Some people might argue that most research on SES and poverty is correlational and therefore we cannot infer a direction of causality. This is the social causation versus social selection hypothesis (i.e., does being poor cause cognitive/mental health problems or vice versus?). Ample research favors social causation. In other words, folks are NOT predisposed to poverty. In fact, moving folks out of poverty alleviates many cognitive and emotional challenges they faced. In a quasi-experimental longitudinal study, researchers found that increased income (such that a family moved from below to above poverty levels) had a major influence on the development of several personality disorders. Similar longitudinal research finds similar results, where an income intervention improves parental relationships and benefits childhood mental health.
In other words, minimizing and ideally eliminating poverty could improve cognitive and mental health and well being of society as a whole. This is important because approximately 20% of Americans have been diagnosed with a mental illness in the past year.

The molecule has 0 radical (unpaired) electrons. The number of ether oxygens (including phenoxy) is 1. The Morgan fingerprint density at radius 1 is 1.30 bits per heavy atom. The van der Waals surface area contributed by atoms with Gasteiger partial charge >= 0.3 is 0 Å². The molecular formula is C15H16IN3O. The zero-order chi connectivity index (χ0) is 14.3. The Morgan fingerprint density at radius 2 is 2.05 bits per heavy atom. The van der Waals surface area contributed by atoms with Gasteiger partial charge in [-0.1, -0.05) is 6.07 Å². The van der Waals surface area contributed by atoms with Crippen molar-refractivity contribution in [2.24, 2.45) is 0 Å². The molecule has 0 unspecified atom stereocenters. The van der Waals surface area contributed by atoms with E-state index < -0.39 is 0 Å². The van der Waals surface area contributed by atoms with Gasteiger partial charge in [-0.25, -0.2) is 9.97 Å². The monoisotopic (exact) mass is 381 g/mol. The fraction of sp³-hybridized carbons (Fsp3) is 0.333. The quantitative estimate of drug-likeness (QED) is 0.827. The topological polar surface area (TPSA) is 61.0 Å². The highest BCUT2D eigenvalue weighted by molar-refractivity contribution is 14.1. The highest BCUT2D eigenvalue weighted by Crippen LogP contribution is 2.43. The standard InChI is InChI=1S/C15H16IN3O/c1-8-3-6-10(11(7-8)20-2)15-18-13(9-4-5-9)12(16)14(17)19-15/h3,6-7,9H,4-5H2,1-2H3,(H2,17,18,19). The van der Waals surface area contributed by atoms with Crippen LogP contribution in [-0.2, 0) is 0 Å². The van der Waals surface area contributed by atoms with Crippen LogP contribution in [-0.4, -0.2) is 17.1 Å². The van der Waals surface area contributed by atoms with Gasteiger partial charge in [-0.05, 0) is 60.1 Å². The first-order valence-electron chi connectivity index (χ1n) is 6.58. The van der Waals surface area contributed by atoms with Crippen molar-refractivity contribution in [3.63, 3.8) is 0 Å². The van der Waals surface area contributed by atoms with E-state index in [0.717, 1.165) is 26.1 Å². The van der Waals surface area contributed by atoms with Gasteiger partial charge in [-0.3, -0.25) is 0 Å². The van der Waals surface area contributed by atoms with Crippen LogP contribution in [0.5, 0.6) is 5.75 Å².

Poverty itself seems to reinforce poverty because of how the ecology of poverty challenges healthy neural and behavioral development. Growing up in impoverished, often highly stressful environments negatively affects neural development. Children exposed to early life stress have an exhausted neural reservoir. Interventions to alleviate poverty should focus on childhood poverty. This may include targeting prenatal factors, parental care, and educational interventions. But it also may include directly increasing family incomes. Importantly, interventions need to be low agency (i.e., they don’t require work by the individual) and accessible.
References and further reading
Akee, R., Copeland, W., Costello, E. J., & Simeonova, E. (2018). How Does Household Income Affect Child Personality Traits and Behaviors? The American Economic Review, 108(3), 775–827. https://doi.org/10.1257/aer.20160133
Diamond, M. C., Rosenzweig, M. R., Bennett, E. L., Linder, B., & Lyon, L. (1972). Effects of environmental enrichment and impoverishment on rat cerebral cortex. Journal of Neurobiology, 3, 47-64.